Why Should You Attend:
You will learn about FDA’s approach to modernizing technology, and how that will benefit both the Agency and industry. We will discuss ways to modernize the System Development Life Cycle (SDLC) approach to Computer System Validation (CSV) by using automated testing tools that will result in a continuous validation of software products.
We will also discuss the important aspects of CSV and how to apply them in a new and modern technological environment.
We will also discuss FDA’s more recent push to Software Quality Assurance (SQA) and away from traditional Computer System Validation (CSV), which is based on the System Development Life Cycle (SDLC) methodology. FDA is stressing the importance of industry understanding what is required to be in compliance and thinking critically about new ways to achieve that. We will cover automated testing and continuous validation as key components of the SQA approach.
Computer system validation has been regulated by FDA for more than 30 years, as it relates to systems used in the manufacturing, testing and distribution of a product in the pharmaceutical, biotechnology, medical device or other FDA-regulated industries. The FDA requirements ensure thorough planning, implementation, integration, testing and management of computer systems used to collect, analyze and/or report data.
Electronic records and electronic signatures (ER/ES) came into play through guidelines established by FDA in 1997, and disseminated through 21 CFR Part 11 . This code describes the basic requirements for validating and documenting ER/ES capability in systems used in an FDA-regulated environment.
In the early 2000s, FDA recognized they could not inspect every computer system at every regulated company and placed the onus on industry to begin assessing all regulated computer systems based on risk. The level of potential risk, should the system fail to operate properly, needed to be the basis for each company’s approach to developing a validation approach and rationale as part of the planning process. System size, complexity, business criticality, GAMP 5 category and risk rating are the five key components for determining the scope and robustness of testing required to ensure data integrity and product safety.
FDA’s recent focus on data integrity during computer system validation inspections and audits has brought this issue to the forefront of importance for compliance of systems used in regulated industries. These include all systems that “touch” product, meaning they are used to create, collect, analyze, manage, transfer and report data regulated by FDA. All structured data, including databases, and unstructured data, including documents, spreadsheets, presentations, images, audio and video files, amongst others, must be managed and maintained with integrity throughout their entire life cycle.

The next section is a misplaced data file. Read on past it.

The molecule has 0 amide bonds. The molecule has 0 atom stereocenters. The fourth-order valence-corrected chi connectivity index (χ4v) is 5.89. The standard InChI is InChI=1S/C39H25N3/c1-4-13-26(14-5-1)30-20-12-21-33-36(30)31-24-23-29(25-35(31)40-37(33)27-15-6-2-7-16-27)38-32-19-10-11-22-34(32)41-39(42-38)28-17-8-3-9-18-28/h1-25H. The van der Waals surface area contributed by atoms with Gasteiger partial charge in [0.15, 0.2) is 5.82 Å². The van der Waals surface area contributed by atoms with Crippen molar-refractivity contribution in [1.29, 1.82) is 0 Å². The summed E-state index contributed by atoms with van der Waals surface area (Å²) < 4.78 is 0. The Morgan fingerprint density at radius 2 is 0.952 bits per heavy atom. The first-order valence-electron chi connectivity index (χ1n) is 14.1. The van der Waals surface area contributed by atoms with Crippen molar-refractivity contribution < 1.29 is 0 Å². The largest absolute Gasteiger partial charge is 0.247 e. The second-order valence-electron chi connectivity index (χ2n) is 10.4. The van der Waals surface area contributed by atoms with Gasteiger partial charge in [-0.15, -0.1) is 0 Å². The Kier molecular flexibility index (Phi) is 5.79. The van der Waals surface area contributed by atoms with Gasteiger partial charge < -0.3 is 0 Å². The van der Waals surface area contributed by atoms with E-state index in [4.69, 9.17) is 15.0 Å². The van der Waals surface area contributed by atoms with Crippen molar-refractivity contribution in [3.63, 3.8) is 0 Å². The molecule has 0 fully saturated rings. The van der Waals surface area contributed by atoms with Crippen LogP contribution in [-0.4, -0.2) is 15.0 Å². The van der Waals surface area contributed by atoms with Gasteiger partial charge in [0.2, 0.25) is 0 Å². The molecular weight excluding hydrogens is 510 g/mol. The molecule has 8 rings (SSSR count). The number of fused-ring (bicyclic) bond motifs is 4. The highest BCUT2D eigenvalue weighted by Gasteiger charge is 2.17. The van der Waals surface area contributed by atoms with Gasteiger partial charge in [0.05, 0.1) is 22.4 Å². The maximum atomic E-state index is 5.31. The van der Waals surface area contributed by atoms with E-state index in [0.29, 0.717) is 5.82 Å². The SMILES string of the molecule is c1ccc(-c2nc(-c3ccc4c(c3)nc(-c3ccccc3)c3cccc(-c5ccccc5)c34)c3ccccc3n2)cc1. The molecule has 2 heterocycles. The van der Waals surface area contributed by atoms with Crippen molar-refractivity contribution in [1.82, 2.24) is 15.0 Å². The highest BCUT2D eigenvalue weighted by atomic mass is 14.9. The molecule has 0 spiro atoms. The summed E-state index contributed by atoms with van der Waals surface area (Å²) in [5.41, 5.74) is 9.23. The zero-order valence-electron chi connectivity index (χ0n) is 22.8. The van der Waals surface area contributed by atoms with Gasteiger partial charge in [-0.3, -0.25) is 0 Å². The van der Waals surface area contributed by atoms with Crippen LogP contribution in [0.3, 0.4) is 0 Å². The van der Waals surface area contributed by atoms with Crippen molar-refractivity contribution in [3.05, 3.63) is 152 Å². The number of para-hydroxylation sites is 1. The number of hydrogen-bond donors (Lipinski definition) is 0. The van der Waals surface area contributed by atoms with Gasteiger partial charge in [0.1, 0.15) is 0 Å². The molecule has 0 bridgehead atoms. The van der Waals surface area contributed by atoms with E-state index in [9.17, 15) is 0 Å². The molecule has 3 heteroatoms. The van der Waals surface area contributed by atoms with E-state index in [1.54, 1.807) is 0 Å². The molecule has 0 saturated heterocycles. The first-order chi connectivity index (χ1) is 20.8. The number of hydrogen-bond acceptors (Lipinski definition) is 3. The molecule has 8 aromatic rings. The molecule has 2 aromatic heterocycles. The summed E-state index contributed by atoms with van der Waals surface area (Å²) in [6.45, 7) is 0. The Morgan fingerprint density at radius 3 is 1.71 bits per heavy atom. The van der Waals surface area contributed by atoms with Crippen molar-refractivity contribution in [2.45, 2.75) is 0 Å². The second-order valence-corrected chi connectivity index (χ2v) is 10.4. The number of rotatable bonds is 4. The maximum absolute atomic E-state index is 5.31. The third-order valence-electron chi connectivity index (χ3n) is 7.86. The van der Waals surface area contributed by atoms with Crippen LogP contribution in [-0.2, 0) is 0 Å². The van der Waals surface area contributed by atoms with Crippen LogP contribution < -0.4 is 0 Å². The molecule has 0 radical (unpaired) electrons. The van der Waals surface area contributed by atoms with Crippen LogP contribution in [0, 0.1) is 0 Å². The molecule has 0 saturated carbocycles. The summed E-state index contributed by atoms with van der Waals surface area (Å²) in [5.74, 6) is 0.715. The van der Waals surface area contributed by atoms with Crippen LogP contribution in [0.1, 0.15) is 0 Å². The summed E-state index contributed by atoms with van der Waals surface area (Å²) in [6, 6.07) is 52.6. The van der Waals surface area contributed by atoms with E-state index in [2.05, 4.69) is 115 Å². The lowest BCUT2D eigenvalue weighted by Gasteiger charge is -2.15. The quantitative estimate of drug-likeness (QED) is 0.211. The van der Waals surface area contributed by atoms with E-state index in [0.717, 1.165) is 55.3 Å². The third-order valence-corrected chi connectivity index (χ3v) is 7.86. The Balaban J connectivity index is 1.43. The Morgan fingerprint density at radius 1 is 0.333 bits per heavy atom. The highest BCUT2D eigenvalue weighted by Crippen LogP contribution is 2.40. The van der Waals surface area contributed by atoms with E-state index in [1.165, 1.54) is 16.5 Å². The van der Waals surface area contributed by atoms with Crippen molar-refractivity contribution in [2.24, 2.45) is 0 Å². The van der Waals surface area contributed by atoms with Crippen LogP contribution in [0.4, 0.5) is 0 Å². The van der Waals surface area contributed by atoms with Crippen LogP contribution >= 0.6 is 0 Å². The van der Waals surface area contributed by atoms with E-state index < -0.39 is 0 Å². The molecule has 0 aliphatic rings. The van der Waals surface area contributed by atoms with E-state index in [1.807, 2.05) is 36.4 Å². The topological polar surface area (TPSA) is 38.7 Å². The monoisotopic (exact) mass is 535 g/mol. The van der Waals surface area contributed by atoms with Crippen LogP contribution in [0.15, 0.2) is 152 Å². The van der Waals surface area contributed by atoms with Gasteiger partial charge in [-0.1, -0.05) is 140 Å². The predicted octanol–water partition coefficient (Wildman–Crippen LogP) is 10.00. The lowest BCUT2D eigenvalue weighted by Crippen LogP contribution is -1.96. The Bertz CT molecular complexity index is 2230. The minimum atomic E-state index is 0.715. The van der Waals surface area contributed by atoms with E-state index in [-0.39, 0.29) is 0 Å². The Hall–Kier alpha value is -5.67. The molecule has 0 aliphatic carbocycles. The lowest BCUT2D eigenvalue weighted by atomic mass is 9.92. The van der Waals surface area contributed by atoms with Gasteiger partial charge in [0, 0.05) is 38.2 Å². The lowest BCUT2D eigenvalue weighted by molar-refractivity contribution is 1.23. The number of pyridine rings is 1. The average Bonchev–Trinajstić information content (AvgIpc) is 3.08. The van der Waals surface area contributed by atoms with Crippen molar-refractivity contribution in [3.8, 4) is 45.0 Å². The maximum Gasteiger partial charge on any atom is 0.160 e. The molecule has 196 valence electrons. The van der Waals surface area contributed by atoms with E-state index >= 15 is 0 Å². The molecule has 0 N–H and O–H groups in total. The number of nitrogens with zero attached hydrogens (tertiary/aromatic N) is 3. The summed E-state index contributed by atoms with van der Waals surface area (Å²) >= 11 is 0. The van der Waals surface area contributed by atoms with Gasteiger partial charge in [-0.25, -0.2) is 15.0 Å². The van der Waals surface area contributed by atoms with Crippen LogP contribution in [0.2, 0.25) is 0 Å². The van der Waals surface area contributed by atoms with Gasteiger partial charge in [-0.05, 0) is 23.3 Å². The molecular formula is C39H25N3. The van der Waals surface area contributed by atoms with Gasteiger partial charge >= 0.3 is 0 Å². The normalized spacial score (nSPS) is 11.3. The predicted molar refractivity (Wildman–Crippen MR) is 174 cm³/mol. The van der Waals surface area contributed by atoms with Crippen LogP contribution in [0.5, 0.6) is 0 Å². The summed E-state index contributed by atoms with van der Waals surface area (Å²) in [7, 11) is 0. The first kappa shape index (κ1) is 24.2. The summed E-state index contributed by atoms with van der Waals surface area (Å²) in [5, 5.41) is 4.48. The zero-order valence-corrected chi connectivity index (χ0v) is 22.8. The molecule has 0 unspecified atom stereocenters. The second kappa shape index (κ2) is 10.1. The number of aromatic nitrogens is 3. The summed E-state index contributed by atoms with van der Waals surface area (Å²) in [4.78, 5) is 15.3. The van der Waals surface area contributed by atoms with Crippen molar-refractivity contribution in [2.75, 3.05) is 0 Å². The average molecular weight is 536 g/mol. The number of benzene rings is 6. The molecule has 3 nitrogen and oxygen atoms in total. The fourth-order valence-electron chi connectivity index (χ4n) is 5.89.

So what is next for the modernization of the processes involved in compliance for FDA-regulated systems, keeping in mind the guidance documents provide thus far? The FDA is embarking on a modernization program to update their technology and processes for working with industry to assure regulated products meet FDA compliance. There are numerous programs underway, including partnerships with other agencies and industry to move forward as technology continues to improve. The FDA plans to take advantage of these technologies, just as industry is focused on the same goal. The key is making sure these are employed in a way that promotes public health, providing more improved FDA-regulated products with fewer negative side effects and issues. Plans will also enable FDA to work with industry to move products to market faster, further improving public health.
We will explore the best practices and strategic approach for evaluating the current processes involved in assuring computer systems used in the conduct FDA-regulated activities are modernized and streamlined. Cloud computing, Software as a Service (SaaS), automated computer system testing and mobile devices are just part of the mix we can expect to explode in the near term.
Finally, we will provide an overview of industry best practices, with a focus on data integrity and risk assessment that can be leveraged to assist in all your GxP work.
Areas Covered in the Webinar:
Who Will Benefit:
This webinar is intended for those involved in planning, execution and support of computer system validation activities, working in the FDA-regulated industries, including pharmaceutical, medical device, biologics, tobacco and tobacco-related products (e-liquids, e-cigarettes, pouch tobacco, cigars, etc.). Functions that are applicable include research and development, manufacturing, Quality Control, distribution, clinical testing and management, sample labeling, adverse events management and post-marketing surveillance.
Examples of who will benefit from this webinar include:
Manufacturing, Testing, Packaging and Distribution companies in the following industries that are regulated by FDA are required to follow GxPs:
Carolyn Troiano has more than 35 years of experience in computer system validation and compliance in the pharmaceutical, medical device, tobacco and other FDA-regulated industries. She is currently an independent consultant, advising companies on computer system validation and large-scale IT system implementation projects.
Frequently Asked Questions:
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